Next: Generating the Azimuth moveout Up: Alkhalifah & Biondi: AMO Previous: Introduction

# Azimuth moveout correction in homogeneous media

The impulse response of the AMO operator in homegeneous media is a skewed saddle. The shape of the saddle depends on the offset vector of the input data and on the offset vector of the desired output data , where the unit vectors and point respectively in the in-line direction and the cross-line direction. The time shift to be applied to the data is a function of the difference vector between the midpoint of the input trace and the midpoint of the output trace. The analytical expression of the AMO saddle, is
 (1)
The traveltimes t1 and t2 are respectively the traveltime of the input data after NMO has been applied, and the traveltime of the results before inverse NMO has been applied.

Figure 2 shows three AMO operators that correspond to three different azimuth correction angles in a homogeneous medium. From left to right, the azimuth corrections are 15, 30, and 45 degrees, respectively. The input and output offset were the same and equal to 2 km. Though the general shape of the AMO operator is practically the same between the three operators, the size is very much dependent on the amount of azimuth correction; the larger the azimuth correction the larger the AMO operator. Clearly, for zero azimuth correction the operator reduces to a point. The size dependence of the operator on azimuth holds regardless of the medium. The shape of the operator, however, is very much independent of azimuth correction.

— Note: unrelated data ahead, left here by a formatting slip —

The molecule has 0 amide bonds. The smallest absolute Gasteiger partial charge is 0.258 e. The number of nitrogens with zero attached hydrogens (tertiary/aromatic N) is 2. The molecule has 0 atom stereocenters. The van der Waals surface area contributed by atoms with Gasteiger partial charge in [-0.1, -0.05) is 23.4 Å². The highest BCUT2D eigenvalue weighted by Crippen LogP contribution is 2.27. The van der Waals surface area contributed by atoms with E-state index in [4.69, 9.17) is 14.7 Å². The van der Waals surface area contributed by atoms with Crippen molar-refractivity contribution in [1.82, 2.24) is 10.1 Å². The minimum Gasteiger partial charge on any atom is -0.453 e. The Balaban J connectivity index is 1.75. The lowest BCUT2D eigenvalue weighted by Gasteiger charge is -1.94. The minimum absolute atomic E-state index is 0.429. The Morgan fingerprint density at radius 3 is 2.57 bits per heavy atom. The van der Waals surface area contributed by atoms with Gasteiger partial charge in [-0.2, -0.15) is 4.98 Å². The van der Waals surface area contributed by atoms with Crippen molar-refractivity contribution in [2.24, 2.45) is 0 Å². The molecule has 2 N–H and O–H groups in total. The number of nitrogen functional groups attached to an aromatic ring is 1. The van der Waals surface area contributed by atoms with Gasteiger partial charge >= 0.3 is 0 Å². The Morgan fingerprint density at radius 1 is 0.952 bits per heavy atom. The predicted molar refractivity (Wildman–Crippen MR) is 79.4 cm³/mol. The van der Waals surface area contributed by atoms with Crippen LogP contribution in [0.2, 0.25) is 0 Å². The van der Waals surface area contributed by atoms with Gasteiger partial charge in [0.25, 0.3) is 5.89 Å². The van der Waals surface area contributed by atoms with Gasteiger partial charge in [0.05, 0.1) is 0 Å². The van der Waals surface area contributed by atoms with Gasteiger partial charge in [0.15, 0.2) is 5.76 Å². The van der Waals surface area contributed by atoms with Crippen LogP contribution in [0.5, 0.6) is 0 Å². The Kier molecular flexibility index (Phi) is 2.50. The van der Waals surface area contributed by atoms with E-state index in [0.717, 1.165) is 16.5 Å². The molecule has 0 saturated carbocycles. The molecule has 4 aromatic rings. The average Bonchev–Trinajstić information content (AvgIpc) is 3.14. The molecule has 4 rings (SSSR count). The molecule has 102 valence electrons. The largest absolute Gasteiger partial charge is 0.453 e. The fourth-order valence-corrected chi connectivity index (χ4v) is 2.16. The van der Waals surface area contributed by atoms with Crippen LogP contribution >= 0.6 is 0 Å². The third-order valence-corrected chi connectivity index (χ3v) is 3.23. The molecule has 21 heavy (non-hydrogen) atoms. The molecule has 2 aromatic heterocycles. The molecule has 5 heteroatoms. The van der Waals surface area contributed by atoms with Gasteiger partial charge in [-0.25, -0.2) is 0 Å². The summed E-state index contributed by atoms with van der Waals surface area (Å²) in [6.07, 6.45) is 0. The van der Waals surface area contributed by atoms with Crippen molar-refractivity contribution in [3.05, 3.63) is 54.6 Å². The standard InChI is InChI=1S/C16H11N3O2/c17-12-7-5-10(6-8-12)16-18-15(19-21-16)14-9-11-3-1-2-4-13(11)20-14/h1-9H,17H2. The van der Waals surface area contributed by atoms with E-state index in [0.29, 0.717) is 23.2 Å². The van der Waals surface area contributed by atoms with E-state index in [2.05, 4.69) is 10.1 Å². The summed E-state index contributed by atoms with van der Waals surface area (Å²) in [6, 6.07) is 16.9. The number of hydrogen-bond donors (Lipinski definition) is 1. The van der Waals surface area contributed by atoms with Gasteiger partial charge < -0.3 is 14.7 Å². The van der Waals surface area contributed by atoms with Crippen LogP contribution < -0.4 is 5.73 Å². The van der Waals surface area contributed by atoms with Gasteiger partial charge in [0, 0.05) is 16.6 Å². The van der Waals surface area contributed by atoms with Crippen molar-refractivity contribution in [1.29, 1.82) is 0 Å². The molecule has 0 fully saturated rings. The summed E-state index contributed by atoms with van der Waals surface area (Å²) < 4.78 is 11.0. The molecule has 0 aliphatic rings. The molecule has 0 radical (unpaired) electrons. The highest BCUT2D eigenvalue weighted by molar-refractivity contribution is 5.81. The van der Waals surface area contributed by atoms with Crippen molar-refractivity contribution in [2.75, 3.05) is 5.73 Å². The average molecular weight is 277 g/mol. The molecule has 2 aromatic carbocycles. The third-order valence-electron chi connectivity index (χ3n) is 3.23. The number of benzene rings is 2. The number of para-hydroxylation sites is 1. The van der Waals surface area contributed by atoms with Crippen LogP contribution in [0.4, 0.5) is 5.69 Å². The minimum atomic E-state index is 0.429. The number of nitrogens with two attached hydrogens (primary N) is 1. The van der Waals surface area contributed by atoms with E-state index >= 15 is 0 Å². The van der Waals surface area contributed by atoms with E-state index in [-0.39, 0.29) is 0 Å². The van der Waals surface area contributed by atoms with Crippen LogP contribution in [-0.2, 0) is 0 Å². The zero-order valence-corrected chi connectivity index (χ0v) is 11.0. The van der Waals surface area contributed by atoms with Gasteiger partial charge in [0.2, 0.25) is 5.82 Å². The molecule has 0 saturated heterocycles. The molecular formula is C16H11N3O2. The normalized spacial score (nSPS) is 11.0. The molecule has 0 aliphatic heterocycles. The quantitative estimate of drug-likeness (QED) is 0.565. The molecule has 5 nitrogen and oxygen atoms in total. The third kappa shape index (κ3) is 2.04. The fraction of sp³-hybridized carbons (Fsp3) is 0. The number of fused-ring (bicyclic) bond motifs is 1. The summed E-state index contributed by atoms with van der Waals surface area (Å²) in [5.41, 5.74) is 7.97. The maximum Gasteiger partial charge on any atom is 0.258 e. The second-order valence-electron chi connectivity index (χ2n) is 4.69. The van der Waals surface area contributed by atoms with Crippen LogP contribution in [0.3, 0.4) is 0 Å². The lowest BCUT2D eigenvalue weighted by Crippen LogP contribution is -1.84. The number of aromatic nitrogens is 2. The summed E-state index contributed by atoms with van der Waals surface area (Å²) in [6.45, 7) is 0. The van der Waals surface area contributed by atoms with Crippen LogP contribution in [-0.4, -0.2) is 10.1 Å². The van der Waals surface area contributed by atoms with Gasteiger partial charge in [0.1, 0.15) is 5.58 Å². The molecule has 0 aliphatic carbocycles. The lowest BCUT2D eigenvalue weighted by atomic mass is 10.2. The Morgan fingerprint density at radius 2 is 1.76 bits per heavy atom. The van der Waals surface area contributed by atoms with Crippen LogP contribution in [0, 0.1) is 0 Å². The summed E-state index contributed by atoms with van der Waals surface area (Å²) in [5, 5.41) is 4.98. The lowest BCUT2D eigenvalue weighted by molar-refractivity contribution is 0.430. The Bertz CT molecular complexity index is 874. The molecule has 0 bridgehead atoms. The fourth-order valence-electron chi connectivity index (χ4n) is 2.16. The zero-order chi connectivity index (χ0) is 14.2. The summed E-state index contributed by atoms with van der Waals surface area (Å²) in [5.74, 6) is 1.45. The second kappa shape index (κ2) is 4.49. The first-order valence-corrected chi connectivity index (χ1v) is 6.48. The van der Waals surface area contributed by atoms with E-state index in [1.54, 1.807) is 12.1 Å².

Amo-homo3
Figure 2
AMO operators for isotropic homogeneous media for an input and output offset of 2 km and correction to only the azimuth. The azimuth corrections from left plot to right are 15, 30, and 45 degrees, respectively. The velocity of the homogeneous isotropic medium is 2 km/s, and the input NMO corrected time is 2 s. The x0 (inline) and y0 (crossline) axis are in km and the t0 is in seconds. This holds here and throughout. The circular lines are contours of equal ray parameter.

In Figure 2 and throughout, the contour curves plotted represent lines of equal ray parameter. It provides information on the distribution of dip angles, as well as on the distribution of energy along the operator; denser contour lines imply higher amplitude.

Next: Generating the Azimuth moveout Up: Alkhalifah & Biondi: AMO Previous: Introduction
Stanford Exploration Project
7/5/1998